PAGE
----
In Fresno State’s handsome, vibrant production of the classic play, we get thoroughly wrapped up in this timeless exploration of time, if you will. Director J. Daniel Herring’s well-crafted staging has a burnished, heartfelt feel that never tries to hide the show’s historic underpinnings. (This is “Our Town’s” 75th anniversary.) But it does it in a way that feels fresh, almost modern. If this production were a furniture store, it’d be a Room and Board, not a Thomasville.
Scrooge in November? You bet. The new Good Company Players production of “A Christmas Carol” opens tonight at the 2nd Space Theatre. It has some great casting, including Mark Norwood — a GCP alum and artistic director of Reedley’s River City Theatre Company — in the plum role of Ebenezer Scrooge. (Something tells me this’ll be a Scrooge I won’t soon forget.) The show continues through Dec. 22. If you see it early in the run, just look at it this way: It’ll give you that much more time for Christmas shopping.
Also opening tonight: the new Fresno State production of Thornton Wilder’s “Our Town,” celebrating the play’s 75th anniversary. You can read my story on the show in Friday’s 7 section.
Pictured: Norwood, left, and Brian Freet as Jacob Marley in “A Christmas Carol.”
October is full of things to do, including these 7 picks for Oct. 17-23. From a silent film at the historic downtown Warnors Theatre to Fresno State Football, a beer festival and a big-time rock concert, these are some of the best bets for your entertainment.
For a couple of weeks last spring, it seemed like you couldn’t go more than a day without reading on the Beehive about Ryan Woods. The Fresno State theater major was one of two students from the university to go all the way to the acting finals at the American College Theatre Festival in Washington, D.C., an event I was lucky enough to be able to cover. As two of the nation’s 16 finalists, Woods and fellow Fresno State student Myles Bullock spent almost a week at the Kennedy Center as part of the festival.
Woods and Bullock didn’t win the top prizes. But Woods did walk away with two plum honors: the National Partners of the American Theatre Classical Acting Award, which got him a three-week stint at the renowned Shaw Festival in Niagra-on-the-Lake, Ontario; and the Williamstown Theatre Festival Apprenticeship, an eight-week program in the Berkshires of Western Massachusetts.
Both Woods and Bullock, coincidentally, are standouts in Fresno State’s production of “The First Breeze of Summer,” which is in its final weekend. I connected with Woods several weeks ago to ask how his summer internships went.
Question: What was it like to come back to campus after doing so well in D.C.? Did you get your 15 minutes of Fresno State fame?
Answer: Haha, everyone was very supportive and congratulatory. The professors were extremely proud, and thanks to your amazing coverage of the competition, I had people calling me and facebook messaging me congratulating me on my success who weren’t even aware that I was competing. It was a very cool experience.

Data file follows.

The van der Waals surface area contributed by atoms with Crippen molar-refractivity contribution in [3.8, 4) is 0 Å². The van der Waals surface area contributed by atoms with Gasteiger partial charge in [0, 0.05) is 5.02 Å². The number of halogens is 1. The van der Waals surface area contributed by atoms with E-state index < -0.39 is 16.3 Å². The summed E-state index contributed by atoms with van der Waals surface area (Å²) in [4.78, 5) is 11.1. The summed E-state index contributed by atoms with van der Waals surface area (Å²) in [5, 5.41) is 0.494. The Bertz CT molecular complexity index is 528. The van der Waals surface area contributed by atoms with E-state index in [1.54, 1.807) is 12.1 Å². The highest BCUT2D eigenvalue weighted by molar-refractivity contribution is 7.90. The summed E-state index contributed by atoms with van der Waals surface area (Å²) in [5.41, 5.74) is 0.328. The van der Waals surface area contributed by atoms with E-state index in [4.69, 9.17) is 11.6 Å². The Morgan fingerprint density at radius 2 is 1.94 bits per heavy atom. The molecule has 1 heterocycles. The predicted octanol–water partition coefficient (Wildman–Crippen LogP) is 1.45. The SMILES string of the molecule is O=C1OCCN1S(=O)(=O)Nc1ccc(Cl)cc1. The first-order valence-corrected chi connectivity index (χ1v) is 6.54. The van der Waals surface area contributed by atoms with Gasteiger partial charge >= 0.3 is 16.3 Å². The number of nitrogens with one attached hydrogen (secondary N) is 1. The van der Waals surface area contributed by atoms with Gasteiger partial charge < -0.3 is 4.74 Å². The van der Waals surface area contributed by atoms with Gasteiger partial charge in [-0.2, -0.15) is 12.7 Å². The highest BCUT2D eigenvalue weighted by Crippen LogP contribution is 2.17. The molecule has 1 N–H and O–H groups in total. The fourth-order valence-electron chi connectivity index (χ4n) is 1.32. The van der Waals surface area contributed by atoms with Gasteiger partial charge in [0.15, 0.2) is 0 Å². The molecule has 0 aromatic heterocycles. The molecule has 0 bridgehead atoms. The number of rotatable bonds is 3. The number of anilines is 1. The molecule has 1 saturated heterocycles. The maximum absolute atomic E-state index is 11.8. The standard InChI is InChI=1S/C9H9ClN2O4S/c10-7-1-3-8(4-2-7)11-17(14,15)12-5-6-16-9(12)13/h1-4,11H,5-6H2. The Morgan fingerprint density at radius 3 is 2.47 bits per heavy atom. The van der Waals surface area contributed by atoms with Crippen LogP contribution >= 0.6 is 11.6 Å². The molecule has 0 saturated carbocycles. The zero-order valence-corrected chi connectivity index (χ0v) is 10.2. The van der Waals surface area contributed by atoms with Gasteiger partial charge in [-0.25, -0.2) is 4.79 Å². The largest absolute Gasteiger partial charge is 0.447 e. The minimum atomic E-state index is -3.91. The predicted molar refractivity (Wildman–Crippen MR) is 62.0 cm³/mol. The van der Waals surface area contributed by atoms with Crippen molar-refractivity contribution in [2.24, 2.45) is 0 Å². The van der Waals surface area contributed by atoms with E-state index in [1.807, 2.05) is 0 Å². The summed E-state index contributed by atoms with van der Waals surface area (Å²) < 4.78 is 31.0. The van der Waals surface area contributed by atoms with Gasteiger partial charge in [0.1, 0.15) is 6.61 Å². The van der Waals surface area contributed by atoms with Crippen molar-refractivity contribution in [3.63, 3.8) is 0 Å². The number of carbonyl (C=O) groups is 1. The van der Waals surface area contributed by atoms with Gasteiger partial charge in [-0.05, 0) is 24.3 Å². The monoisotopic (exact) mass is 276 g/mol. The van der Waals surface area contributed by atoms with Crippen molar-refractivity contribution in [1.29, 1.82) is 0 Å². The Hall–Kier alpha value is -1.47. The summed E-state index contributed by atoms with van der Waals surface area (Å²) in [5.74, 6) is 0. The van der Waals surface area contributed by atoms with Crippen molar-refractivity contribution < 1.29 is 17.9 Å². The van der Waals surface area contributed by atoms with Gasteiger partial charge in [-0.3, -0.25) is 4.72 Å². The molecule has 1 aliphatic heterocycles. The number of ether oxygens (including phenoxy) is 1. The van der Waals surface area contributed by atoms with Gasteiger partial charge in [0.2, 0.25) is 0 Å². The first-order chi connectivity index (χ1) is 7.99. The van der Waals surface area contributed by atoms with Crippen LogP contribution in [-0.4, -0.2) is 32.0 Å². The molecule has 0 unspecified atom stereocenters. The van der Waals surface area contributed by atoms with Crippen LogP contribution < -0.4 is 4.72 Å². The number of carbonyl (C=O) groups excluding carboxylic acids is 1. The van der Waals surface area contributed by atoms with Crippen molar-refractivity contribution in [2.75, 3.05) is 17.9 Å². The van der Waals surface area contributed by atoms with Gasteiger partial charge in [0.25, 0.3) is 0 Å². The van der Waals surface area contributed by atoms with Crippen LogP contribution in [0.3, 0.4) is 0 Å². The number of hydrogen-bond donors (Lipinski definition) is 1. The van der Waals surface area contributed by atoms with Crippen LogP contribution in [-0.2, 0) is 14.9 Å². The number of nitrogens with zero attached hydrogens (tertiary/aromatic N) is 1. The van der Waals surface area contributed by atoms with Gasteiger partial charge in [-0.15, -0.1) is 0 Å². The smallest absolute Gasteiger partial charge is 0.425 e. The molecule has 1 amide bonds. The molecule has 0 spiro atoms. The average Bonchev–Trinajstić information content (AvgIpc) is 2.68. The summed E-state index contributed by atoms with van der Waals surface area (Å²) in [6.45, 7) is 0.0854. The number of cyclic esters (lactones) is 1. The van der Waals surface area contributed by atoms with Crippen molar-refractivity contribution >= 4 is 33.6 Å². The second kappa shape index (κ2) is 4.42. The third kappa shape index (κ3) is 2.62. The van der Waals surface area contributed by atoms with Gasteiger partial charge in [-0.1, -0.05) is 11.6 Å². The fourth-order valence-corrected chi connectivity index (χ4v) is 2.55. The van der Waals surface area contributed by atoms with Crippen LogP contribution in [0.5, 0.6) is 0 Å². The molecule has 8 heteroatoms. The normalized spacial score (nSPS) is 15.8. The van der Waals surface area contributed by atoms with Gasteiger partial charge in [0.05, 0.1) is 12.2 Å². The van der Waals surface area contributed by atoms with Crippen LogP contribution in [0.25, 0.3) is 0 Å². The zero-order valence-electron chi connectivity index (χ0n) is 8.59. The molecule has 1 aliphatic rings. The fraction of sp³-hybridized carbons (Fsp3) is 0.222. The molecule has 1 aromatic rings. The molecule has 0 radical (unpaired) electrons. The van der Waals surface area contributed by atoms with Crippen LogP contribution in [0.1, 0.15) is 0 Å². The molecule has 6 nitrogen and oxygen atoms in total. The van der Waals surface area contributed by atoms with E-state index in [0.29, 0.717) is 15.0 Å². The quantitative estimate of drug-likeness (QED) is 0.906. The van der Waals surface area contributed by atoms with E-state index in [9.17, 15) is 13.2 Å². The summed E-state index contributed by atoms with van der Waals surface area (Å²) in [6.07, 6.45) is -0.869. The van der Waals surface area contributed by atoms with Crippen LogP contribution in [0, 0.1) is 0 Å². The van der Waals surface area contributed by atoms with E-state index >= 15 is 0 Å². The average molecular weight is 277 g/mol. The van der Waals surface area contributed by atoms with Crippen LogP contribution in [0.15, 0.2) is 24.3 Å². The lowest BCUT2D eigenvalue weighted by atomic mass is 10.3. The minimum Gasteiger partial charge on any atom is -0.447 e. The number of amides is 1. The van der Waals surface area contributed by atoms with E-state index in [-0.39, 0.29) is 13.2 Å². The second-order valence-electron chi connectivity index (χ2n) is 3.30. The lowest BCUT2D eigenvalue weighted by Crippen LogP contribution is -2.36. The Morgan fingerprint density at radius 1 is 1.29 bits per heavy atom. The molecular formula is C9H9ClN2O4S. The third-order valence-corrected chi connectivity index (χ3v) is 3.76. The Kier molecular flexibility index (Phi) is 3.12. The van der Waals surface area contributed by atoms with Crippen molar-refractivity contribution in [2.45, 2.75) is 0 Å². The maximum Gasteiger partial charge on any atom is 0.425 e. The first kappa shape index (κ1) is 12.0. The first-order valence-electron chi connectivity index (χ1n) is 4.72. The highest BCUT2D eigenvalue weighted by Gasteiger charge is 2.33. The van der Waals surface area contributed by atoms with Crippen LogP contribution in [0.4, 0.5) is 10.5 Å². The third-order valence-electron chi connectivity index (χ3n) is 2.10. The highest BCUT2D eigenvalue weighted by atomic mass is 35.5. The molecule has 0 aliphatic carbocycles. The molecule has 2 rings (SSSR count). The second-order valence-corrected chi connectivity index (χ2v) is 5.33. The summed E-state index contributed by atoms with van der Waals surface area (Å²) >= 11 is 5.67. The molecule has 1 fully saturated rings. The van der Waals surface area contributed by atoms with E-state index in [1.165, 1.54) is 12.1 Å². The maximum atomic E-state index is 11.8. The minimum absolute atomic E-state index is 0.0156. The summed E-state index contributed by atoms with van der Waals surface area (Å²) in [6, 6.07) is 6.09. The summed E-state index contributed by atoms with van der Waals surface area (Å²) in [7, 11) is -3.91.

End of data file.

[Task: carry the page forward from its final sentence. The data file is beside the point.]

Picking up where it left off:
She still is, actually, as an elderly grandmother in Leslie Lee’s “The First Breeze of Summer.” As the matriarch of an extended family and a pillar in her church, she exudes a sense of stability and morality, particularly to her grandsons.
But grandmothers were young once. One of the intriguing aspects of this play, which continues through Saturday at Fresno State’s Woods Theatre, is that the past and present march next to each other, giving us a view of Lucretia that acknowledges her resolve, independence and sexuality. As the complex narrative dips into the lives of her family — all taking place within a few days of her birthday — we get specific views of the African-American experience from economic, religious and sociological standpoints.
This production, directed by Thomas-Whit Ellis, is a hybrid of sorts. It’s part staged reading, with actors sitting in chairs with scripts in front of them. It’s also partly staged, with various scenes performed by off-script actors in fully blocked, or acted out, moments. There are no sets. Costumes are minimal, with actors wearing variations of contemporary basic black.
The result is awkward — and somewhat disappointing.
In Friday’s 7 section, I talk with Thomas-Whit Ellis, director of the new Fresno State production of “The First Breeze of Summer.” Here’s the extended version of that interview.
What is the play about?
The play focuses on two stories. Story A takes place in the early 20′s and deals with the life of Lucretia, a young, attractive, black domestic struggling to find her place in the world and a fitful love life. She falls in love with and trusts 3 different guys who clearly take advantage of her, each leaving her with a child. One of which, a rich, white guy who presents the kind of schizophrenic, love/hate view of blacks as the late Strom Thurmond, who fought against civil rights but fathered a child with a black mistress. Ironically, her young life takes place in the same region as Thurmond’s constituency.
Story B takes place some decades later where we see a senior Lucretia (Gremmar) living with one of her grown children, and forming a strong bond with her grandson, a sensitive and frustrated adolescent who thinks the world of her and her commitment to her faith. Things go awry when he stumbles upon her past, these lovers and what he views as sordid, sinful liaisons.